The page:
MultiVersus is a game full of troll characters.
After spending a few hours on WB Games’ new self-referential brawler, what I have discovered is a game with a rich vein of troll energy. Though it attempts to please a broad audience with characters like Batman, the Iron Giant, and even Game of Thrones’ Arya Stark, they are not where the game’s most fearsome characters lie. Smash Bros grinders will gravitate toward Batman for the same reason they always pick Fox: he’s the technical pick and strong in every quadrant. I’m less interested in that hyper-optimised approach. This is why MultiVersus‘ roster of cartoon characters appeals to me: they feel purpose-built for driving the hardcore brawlers out of their minds.
Across successive matches, I bounced from Taz to Bugs Bunny, Jake from Adventure Time, and Velma from Scooby Doo. All of them are perfectly crafted, finely honed instruments of torture. Taz’s tornado move gives him the ability to move anywhere on the map at a moment’s notice. He can gobble people up, waddle around while they struggle in his gob, and spit them over the edge of the map like Kirby. Jake played quite similarly, using stretchy limbs and an ability to change his shape to disorient opponents from a distance.
Velma’s whole thing, as discussed by Kenneth from Kotaku US earlier today, is that she’s a support character. She’s great at healing teammates and uses her words to fight her battles. One of her core mechanics is that she collects ‘evidence’ on her opponents during the fight. Once she has enough evidence to support her case, she can use a super move to call the cops on them. This throws their arses in a squad car and promptly drives them off the edge of the level. In the right hands, she presents a maddening problem to deal with, using the fray to hide her movements. If you don’t get Velma players on the back foot right away, the snowball effect her moveset creates begins rolling quite quickly.
But it was, perhaps predictably, Bugs Bunny that proved to be my favourite troll character in the game. A bouncy, fleet-footed character, Bugs plays a bit like a backline hero in a MOBA. His swift movement allows him to dart in, deal harsh damage, and safely get out of dodge again. He also comes equipped with a ranged move that lets him hurl custard pies at his foes. This was the move that opened my third eye. Its stopping power is second to none: no matter what move your opponent is performing, the pie seems to cancel them out of it. I pelted one poor Batman main with so many pies that he simply logged off.
When Batman tried to create space between us, I used Bugs’ dig move to burrow under the level. I would reappear beside the Batman player, and the pie barrage would begin again. Without an answer to my machine gun of high-velocity confections, he simply left the match.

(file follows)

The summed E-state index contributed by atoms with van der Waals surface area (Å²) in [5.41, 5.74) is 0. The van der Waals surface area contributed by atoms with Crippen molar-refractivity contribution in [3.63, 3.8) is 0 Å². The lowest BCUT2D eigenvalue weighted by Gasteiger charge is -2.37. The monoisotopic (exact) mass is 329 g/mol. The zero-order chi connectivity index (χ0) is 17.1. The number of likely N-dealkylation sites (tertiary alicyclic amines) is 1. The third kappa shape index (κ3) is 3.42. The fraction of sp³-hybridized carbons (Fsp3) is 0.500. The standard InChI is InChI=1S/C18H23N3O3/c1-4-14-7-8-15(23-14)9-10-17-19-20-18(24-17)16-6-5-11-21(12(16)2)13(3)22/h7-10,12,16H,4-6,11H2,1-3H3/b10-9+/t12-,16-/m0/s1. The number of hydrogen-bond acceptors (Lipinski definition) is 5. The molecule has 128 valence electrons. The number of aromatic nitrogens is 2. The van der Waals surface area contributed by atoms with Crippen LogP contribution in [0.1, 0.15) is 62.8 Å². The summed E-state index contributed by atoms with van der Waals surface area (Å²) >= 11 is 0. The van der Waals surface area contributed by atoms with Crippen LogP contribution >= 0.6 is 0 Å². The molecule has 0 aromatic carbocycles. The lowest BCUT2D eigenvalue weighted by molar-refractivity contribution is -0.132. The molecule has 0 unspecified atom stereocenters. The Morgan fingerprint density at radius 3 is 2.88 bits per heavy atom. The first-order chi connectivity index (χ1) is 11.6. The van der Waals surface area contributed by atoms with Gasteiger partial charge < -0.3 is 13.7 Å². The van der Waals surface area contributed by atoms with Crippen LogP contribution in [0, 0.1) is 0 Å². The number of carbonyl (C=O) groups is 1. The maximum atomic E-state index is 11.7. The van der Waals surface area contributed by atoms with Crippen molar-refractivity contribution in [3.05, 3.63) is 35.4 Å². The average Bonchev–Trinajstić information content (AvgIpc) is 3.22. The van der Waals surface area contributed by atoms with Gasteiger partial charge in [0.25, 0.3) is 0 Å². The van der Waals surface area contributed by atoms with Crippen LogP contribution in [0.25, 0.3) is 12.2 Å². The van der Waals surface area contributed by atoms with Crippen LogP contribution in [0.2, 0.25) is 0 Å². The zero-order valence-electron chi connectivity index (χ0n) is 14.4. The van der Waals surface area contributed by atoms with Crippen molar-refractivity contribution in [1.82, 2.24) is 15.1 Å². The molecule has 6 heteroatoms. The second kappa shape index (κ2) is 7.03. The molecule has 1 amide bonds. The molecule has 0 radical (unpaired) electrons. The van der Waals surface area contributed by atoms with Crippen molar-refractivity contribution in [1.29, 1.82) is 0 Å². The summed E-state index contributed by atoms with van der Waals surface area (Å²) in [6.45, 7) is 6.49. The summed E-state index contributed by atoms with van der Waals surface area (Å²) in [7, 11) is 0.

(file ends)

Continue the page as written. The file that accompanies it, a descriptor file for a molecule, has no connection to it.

I confess I felt a little bad about it.
Ok but actually though
But in this way, it’s possible to see the similarities between Super Smash Bros and MultiVersus. Though MultiVersus takes the Smash Bros formula and adds layers of complexity, like Tank and Support character classes, it’s clear that a reliable spam move can be just as effective for new players as a solid team strat. I expect by the time I log on tonight, the Batman mains will have thoroughly dismantled my one-trick-pony Bugs meta.
I will be very interested in new characters the game adds beyond the Open Beta period and how they alter the power dynamics among characters. As Smash fans well know, all it takes is one new character to upend a delicate balance. Warners certainly has a long list of popular characters to draw from. If characters like Arya Stark (a cartoon version of a character from a decidedly adult program) are any indication, anyone could show up.
Like Super Smash Bros Ultimate, MultiVersus charges for newer, DLC characters. Unlike SSBU, its characters appear to be purchased individually rather than part of a seasonal pass. It remains to be seen how this monetisation will affect the game’s overall design. On initial inspection, however, I quite like what I see in MultiVersus. What does appear to be a shallow Smash Bros clone at the surface level is actually willing to work a bit harder than that under the hood. The beauty of Smash Bros is its simplicity: it’s easy to learn, and difficult to master. MultiVersus embraces that, but it also opens the formula up in a way that makes 2v2 team fights much more interesting.
I’m saying it’s quite good and you should give the open beta a try. It lets me throw so many pies at self-serious Batman mains that they show themselves out, and that on its own is enough to warrant the seal of approval.